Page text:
Dewey KG, Heinig MJ, Nommsen LA, Lonnerdal B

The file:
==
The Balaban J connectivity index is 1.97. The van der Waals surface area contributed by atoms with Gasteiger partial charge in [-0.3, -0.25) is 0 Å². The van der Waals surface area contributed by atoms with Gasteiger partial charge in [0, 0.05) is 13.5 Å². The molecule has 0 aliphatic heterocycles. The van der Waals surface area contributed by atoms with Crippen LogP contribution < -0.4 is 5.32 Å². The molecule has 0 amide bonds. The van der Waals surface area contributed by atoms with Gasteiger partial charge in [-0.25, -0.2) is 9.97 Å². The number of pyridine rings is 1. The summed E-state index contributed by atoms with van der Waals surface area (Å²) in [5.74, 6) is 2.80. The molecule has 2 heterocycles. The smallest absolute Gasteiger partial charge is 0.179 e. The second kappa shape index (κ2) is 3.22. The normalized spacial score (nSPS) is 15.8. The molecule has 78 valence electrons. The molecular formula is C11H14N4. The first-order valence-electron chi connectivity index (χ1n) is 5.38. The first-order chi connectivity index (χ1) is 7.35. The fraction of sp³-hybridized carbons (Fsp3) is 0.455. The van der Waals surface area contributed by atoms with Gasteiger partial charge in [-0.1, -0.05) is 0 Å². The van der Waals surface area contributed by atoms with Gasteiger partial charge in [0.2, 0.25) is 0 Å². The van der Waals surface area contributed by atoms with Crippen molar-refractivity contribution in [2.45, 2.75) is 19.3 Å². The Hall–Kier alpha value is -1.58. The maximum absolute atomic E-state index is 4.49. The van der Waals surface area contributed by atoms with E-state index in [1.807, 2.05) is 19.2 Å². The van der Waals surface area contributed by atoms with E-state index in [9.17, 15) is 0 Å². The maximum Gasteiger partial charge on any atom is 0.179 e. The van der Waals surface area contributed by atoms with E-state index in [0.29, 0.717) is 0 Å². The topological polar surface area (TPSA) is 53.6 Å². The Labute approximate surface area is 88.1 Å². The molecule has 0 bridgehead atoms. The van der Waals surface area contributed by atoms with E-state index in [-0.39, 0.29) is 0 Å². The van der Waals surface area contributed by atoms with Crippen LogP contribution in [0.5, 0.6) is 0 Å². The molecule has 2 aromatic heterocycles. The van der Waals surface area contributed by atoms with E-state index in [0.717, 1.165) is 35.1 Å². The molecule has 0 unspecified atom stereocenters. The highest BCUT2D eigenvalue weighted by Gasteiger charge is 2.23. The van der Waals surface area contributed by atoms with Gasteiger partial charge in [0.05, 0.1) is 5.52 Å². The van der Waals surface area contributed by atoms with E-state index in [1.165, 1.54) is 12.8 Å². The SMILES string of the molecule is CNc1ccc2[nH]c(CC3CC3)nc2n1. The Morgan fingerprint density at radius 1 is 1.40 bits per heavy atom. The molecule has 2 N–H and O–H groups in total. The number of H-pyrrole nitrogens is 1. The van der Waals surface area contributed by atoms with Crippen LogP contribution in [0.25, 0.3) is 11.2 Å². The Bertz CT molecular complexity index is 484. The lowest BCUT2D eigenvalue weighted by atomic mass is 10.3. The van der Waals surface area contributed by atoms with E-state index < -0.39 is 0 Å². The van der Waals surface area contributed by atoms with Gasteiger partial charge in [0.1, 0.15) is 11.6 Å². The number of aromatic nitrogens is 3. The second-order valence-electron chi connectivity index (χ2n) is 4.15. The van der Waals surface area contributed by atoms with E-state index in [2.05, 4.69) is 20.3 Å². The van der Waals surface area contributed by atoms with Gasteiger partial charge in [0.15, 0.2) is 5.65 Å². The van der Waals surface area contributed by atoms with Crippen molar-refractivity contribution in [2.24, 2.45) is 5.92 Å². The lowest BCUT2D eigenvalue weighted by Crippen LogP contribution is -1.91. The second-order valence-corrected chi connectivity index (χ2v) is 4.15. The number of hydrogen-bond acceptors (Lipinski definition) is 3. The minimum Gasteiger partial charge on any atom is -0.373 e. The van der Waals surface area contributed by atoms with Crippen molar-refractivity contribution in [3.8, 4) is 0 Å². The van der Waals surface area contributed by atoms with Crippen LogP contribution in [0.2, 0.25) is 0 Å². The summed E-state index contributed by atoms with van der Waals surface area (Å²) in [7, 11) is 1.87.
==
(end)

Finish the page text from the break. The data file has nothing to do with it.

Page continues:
Factors related to milk volume and sources of variance in intake were examined using data at 3 months from the longitudinal Davis Area Research on Lactation, Infant Nutrition and Growth study. Milk intake of 73 exclusively breast-fed infants was measured by 4-day test-weighing, correcting for insensible water loss. Total volume extracted was assessed by a combination of test-weighing and expression of breast contents during a subsequent 24-hour period. Residual milk volume was calculated as volume extracted minus intake. Intake, volume extracted, and residual milk volume averaged 818, 914, and 109 g/d, respectively. The interindividual coefficient of variation in intake (16.3%) was greater than within-individual day-to-day variation (8.9%). In comparing those with low (less than 650 g/d) vs average intake, there was no significant difference in residual milk volume between groups (85 vs 111 g/d), indicating that infants with low intakes left as much milk unconsumed as those with higher intakes. There were no differences between groups in maternal age, parity, or anthropometric indices. Infants with low intakes were smaller and spent less time nursing, even though their mothers reportedly nursed on demand. In linear regressions, none of the maternal variables was significantly correlated with intake, volume extracted, or residual milk volume. Infant birth weight, weight at 3 months, and total time nursing were positively associated with intake. The results suggest that infant demand is the main determinant of lactation performance in populations such as this.